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EIG Dispatch – April 17, 2015

April 17, 2015

 

Highlights

  • Change in Worksite Location Requires H-1B Amendment
  • Indian OCI Card Replaces PIO Card Scheme
  • H-1B Cap Premium Processing to Begin April 27, 2015

Change in Worksite Location Requires H-1B Amendment

On April 9th, 2015, the USCIS Administrative Appeals Office (“AAO”) entered an interim decision in the Matter of Simeio Solutions, LLC upholding the revocation of the H-1B petition filed by Simeio Solutions, LLC (“Simeio”).

The initial H-1B petition was supported by a certified Labor Certification Application (“LCA”) which identified the employee’s worksite location as Long Beach, CA, specifying “[the employee] is and will continue to work from [Simeio’s] Long Beach office.” Based on this application and supporting documentation, USCIS approved the H-1B petition. After two months of working for Simeio, the employee traveled to New Delhi to apply for an H-1B visa at the U.S. Embassy based on the approved petition. During the interview process, the Embassy found that some of the information provided by the employee was not included in the initial petition and returned the petition to USCIS for review. USCIS then conducted a site visit at Simeio’s Long Beach offices, finding that Simeio had vacated the property. USCIS contacted Simeio, and the company stated the employee was now assigned to the Los Angeles office and worked from home or at the client sites.

In light of the change in the employee’s work location, USCIS issued a Notice of Intent to Revoke the previously approved H-1B petition. In response, Simeio submitted a new LCA, identifying two new worksites as the employee’s work location: Camarillo, CA and Hoboken, NJ. USCIS concluded that these new worksites were outside the Metropolitan Statistical Area (MSA) and the change in work location was a material change in the terms and conditions of employment indicated in the initial H-1B petition. The Director revoked the H-1B petition stating that pursuant to 8 C.F.R. § 214.2(h)(2)(i)(E), Simeio was required to file an amended H-1B petition corresponding to a new LCA that reflected these changes.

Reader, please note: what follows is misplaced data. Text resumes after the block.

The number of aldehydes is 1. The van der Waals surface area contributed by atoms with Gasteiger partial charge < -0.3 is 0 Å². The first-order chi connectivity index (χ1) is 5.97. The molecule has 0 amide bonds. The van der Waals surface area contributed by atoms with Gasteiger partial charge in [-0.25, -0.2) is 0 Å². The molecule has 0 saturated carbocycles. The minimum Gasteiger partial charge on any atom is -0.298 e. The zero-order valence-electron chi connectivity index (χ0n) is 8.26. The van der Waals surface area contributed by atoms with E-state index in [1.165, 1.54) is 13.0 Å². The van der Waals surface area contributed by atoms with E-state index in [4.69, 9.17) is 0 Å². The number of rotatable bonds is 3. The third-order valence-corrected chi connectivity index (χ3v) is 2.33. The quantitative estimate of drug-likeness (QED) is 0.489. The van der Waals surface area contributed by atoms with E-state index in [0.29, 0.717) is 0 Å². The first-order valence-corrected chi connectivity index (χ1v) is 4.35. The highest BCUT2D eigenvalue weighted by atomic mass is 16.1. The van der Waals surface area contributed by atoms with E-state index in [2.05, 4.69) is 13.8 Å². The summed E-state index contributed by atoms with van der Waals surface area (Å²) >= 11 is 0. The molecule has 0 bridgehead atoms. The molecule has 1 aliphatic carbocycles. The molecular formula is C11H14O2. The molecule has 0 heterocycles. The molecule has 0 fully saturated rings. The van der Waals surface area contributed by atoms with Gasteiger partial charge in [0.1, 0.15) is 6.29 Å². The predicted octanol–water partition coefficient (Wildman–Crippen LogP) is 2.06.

On appeal the AAO determined that the failure of Simeio to file the amended H-1B petition with a new LCA, and its attempt to submit a preexisting LCA that had never been certified to USCIS with respect to a specific worker, would hinder verification of wages and working conditions. The AAO therefore upheld the revocation of the H-1B petition.

Indian OCI Card Replaces PIO Card Scheme

As of January 9, 2015, the Person of Indian Origin (PIO) category has been withdrawn. The PIO card has merged with the Overseas Citizen of India (OCI) card. Accordingly, the Consulate General of India will no longer issue PIO cards, and all PIO card holders must apply for the OCI card in order to travel to India. Current PIO card holders may have to file the OCI card application at the Indian Mission or Cox and Kings Global Services (CKGS) application center where the initial PIO card application was submitted. There is no Consular fee for the OCI card, but applicants will be required to pay the CKGS service fee, the Indian Community Welfare Fund Fee (ICWF), and any fees associated with optional services.

CKGS will not accept any new PIO category applications. Starting June 18, 2015, it will be mandatory for PIO card holders from the U.S. to submit an application for an OCI card. As of April 8, 2015, the PIO card is no longer valid for German and UK nationals. The OCI application is still voluntary for foreign nationals of Indian origin residing in India. The Ministry of Home Affairs has not yet released an official notification the transfer to the OCI card mandatory.

EIG will continue to monitor the PIO card scheme and official notices from the Ministry of Home Affairs for affected nationals of Indian origin.

H-1B Cap Premium Processing to Begin April 27, 2015

EIG reported this week that the FY 2016 H-1B cap had been met and that USCIS started premium processing petitions. USCIS recently announced that it received approximately 233,000 petitions during the FY 2016 H-1B filing period.

On April 27, 2015, USCIS will begin premium processing cap-subject H-1B petitions that requested premium processing, including advanced degree exemption petitions. USCIS routinely provides premium processing service for certain employment-based petitions and guarantees a 15-calendar-day processing time beginning the date that USCIS receives the request. For cap-subject H-1B petitions, the 15-day premium processing period begins on April 27, 2015, regardless of the date on the Form I-797 receipt notice, which indicates the date that the premium processing fee is received.

EIG will continue to monitor developments and provide updates as they become available. We will also notify applicants if their cap petition was selected or returned.